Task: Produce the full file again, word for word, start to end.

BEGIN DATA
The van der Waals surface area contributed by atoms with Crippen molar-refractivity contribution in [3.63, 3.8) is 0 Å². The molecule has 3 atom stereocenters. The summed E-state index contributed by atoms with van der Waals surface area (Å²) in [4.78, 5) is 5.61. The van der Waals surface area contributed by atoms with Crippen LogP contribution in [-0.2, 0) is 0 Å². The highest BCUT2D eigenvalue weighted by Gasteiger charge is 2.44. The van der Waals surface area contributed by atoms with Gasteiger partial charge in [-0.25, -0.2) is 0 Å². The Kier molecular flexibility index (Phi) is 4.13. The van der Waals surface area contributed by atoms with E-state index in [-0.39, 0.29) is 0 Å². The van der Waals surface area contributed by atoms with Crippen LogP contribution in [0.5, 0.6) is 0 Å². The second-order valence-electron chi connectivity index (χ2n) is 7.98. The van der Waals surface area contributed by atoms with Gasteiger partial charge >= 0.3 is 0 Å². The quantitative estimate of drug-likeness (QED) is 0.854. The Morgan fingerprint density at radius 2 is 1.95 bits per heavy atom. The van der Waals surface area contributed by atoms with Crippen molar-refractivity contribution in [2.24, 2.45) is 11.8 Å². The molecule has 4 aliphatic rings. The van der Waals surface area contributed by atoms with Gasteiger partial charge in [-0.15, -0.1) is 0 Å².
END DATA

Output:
The van der Waals surface area contributed by atoms with Crippen molar-refractivity contribution in [3.63, 3.8) is 0 Å². The molecule has 3 atom stereocenters. The summed E-state index contributed by atoms with van der Waals surface area (Å²) in [4.78, 5) is 5.61. The van der Waals surface area contributed by atoms with Crippen LogP contribution in [-0.2, 0) is 0 Å². The highest BCUT2D eigenvalue weighted by Gasteiger charge is 2.44. The van der Waals surface area contributed by atoms with Gasteiger partial charge in [-0.25, -0.2) is 0 Å². The Kier molecular flexibility index (Phi) is 4.13. The van der Waals surface area contributed by atoms with E-state index in [-0.39, 0.29) is 0 Å². The van der Waals surface area contributed by atoms with Crippen LogP contribution in [0.5, 0.6) is 0 Å². The second-order valence-electron chi connectivity index (χ2n) is 7.98. The van der Waals surface area contributed by atoms with Gasteiger partial charge >= 0.3 is 0 Å². The quantitative estimate of drug-likeness (QED) is 0.854. The Morgan fingerprint density at radius 2 is 1.95 bits per heavy atom. The van der Waals surface area contributed by atoms with Crippen molar-refractivity contribution in [2.24, 2.45) is 11.8 Å². The molecule has 4 aliphatic rings. The van der Waals surface area contributed by atoms with Gasteiger partial charge in [-0.15, -0.1) is 0 Å².